Decisions, decisions, decisions. When you were a child, you made about 3000 decisions per day (Should I hit my brother? Should I cry to avoid putting on my shoes? I wonder if they’ll notice if I take that last French fry?). As you might expect, those decisions ramped into overdrive as you hit adulthood when you make an estimated 35,000 decisions a day (Is this the right guy for me? Should I take that job? I wonder if they’ll notice if I take that last French fry? Do these pants make my butt look big?). According to researchers at Cornell University, about 225 of those daily choices are just about food (growing up as a Jew in NY, I have to think they didn’t include Jews or New Yorkers in this study, or the number would be closer to 1000 decisions a day about food, but I digress).  

Mindless Eating: The 200 Daily Food Decision We Overlook

With all those decisions, is it any wonder that sometimes you just get overwhelmed and can’t make a decision? Is it a crime that every now and then (maybe more “now” than “then”) you just shut down, feel overwhelmed, and don’t want to make a choice? Yup, sometimes you get stuck in complete avoidance or analysis paralysis. 

Tell me if this sounds familiar: You’re in Bed, Bath and Beyond and your partner is asking you to make a decision between the green cups with the white swirls, or the white cups with the green swirls, or maybe just the plain green cups. In your head you’re screaming, “I don’t know! I don’t care! Stop asking me questions!!!” But, on the outside, you just shut down and say something like, “Whatever you want is fine.” Your partner gets frustrated and annoyed, then lectures you (right next to the gravy boats) on how they always have to make the decisions and how they just want your opinion for once. So, why does this happen? Why do you get stuck in analysis paralysis or just complete avoidance, and what can you do to change your ways?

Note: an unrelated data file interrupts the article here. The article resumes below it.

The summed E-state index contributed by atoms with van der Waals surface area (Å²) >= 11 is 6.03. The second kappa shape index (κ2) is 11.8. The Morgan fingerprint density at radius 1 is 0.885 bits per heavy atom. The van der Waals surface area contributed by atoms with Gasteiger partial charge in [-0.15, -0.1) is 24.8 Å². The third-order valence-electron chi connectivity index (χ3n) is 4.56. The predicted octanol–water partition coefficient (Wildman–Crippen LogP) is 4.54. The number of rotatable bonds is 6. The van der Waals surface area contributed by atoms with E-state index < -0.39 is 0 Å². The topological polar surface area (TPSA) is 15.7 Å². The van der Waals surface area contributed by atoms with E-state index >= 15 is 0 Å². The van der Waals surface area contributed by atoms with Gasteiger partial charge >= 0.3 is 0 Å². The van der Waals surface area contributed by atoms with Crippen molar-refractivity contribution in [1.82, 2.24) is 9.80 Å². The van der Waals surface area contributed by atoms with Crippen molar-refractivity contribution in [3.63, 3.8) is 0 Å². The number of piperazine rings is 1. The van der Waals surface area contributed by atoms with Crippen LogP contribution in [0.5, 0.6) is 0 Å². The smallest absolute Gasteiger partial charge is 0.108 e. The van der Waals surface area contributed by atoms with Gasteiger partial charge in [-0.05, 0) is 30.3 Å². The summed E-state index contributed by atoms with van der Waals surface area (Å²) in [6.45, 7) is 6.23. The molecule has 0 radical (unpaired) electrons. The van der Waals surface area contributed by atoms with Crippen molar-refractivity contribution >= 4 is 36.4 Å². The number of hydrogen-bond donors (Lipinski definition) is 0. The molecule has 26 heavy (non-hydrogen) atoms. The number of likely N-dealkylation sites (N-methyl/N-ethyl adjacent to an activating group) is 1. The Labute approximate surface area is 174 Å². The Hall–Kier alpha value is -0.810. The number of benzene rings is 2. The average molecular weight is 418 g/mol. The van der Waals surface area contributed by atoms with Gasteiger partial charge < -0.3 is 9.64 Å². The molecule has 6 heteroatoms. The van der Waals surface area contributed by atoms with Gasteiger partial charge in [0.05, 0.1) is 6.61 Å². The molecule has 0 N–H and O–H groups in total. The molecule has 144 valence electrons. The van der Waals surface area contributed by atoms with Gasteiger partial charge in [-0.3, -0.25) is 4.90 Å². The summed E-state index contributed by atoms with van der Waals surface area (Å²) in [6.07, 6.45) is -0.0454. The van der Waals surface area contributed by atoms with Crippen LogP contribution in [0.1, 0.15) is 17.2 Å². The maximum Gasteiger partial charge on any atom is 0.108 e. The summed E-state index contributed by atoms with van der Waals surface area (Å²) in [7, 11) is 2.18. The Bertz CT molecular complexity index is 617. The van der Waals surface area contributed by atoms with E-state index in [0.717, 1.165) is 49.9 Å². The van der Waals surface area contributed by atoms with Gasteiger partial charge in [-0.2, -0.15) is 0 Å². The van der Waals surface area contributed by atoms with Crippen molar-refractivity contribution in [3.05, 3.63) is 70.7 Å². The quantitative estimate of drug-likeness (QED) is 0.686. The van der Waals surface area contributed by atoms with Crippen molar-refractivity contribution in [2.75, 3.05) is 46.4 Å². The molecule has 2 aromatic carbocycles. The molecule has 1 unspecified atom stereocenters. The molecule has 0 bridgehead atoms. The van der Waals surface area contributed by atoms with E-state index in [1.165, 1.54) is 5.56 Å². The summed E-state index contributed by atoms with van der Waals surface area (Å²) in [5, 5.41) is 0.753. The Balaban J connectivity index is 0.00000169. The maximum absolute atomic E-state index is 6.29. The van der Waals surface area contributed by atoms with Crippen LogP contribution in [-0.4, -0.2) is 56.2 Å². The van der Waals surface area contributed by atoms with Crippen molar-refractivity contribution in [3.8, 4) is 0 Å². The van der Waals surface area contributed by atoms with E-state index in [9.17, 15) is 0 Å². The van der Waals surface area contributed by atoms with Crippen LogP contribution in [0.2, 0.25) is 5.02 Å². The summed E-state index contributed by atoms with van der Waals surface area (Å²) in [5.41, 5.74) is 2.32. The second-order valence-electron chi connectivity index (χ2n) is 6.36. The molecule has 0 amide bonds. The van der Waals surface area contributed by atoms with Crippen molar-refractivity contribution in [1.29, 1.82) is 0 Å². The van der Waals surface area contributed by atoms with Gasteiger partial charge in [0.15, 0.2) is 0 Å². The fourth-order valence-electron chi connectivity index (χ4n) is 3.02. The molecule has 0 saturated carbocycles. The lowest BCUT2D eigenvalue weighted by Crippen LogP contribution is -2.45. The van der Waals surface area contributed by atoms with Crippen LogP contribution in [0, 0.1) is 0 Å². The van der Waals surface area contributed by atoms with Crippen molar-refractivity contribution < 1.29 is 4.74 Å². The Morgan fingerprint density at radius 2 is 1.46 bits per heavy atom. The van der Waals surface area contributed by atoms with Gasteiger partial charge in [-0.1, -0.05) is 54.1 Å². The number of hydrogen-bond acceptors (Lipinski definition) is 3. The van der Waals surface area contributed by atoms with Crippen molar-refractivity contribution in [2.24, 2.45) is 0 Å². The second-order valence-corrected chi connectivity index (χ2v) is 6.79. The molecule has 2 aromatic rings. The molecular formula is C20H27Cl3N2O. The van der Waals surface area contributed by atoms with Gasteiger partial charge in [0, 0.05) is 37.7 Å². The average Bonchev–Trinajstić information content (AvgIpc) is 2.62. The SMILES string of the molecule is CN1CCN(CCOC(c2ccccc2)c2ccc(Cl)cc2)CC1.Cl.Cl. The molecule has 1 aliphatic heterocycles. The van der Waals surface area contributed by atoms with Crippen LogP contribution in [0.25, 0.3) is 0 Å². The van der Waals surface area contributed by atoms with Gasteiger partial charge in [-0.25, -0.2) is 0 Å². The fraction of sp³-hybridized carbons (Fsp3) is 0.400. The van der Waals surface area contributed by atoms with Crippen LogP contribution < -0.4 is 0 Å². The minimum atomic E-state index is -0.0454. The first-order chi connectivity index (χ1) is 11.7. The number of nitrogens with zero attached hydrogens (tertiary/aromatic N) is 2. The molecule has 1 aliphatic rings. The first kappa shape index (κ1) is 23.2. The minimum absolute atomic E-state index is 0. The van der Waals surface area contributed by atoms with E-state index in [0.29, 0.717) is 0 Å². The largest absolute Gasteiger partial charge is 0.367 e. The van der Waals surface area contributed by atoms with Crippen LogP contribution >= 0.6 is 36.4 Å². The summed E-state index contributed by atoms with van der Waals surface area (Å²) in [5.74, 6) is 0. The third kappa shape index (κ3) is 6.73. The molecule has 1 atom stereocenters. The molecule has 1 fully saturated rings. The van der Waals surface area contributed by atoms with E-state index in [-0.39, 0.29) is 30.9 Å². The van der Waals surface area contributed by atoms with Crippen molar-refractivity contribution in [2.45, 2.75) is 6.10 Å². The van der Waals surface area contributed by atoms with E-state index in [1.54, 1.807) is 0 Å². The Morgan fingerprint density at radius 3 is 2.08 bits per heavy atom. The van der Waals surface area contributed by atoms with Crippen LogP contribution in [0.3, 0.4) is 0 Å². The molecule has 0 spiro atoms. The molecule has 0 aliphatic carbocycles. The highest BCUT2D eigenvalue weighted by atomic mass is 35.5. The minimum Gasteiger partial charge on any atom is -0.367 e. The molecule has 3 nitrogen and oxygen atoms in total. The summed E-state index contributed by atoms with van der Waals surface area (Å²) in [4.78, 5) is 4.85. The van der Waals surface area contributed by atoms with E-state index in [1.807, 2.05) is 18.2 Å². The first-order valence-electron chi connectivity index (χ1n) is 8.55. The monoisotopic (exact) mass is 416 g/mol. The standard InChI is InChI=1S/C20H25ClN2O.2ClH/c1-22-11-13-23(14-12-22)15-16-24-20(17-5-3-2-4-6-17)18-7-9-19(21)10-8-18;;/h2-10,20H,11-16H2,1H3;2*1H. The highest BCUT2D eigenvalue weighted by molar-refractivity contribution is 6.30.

Let’s start with first examining the “why.” Did you know that Americans spend more time shopping than any other society in the world? Unbelievably, there are more shopping centers than high schools in the United States! This is why I learned more about decision-making in business school than I did in all the years getting a PhD in psychology. It’s because there’s a ton of research figuring out why you’d buy choice A over choice B because that’s where the money is (and goes). 

The Paradox of Choice: Why More is Less By Barry Schwartz

What some of the research points to is that having too many choices gets de-motivating. There’s a famous “jam” study that demonstrates this well. Basically, researchers set themselves up in a gourmet food store. On one day of the study they offer six types of jam and on another day they offer 24 types. What they found is that the 24-jam option got more people to come to the table than the six-jam option. However, whether they went to the 24-jam table or the six-jam table, people tasted the same number of jams. What’s really interesting though is that, when it came to buying, there was a BIG difference. In the end, 30% of people who went to the six-jam table actually bought a jar, but only 3% of people who went to the 24-jam table bought anything. Yup, they were 1/10th as likely to buy when there were more choices.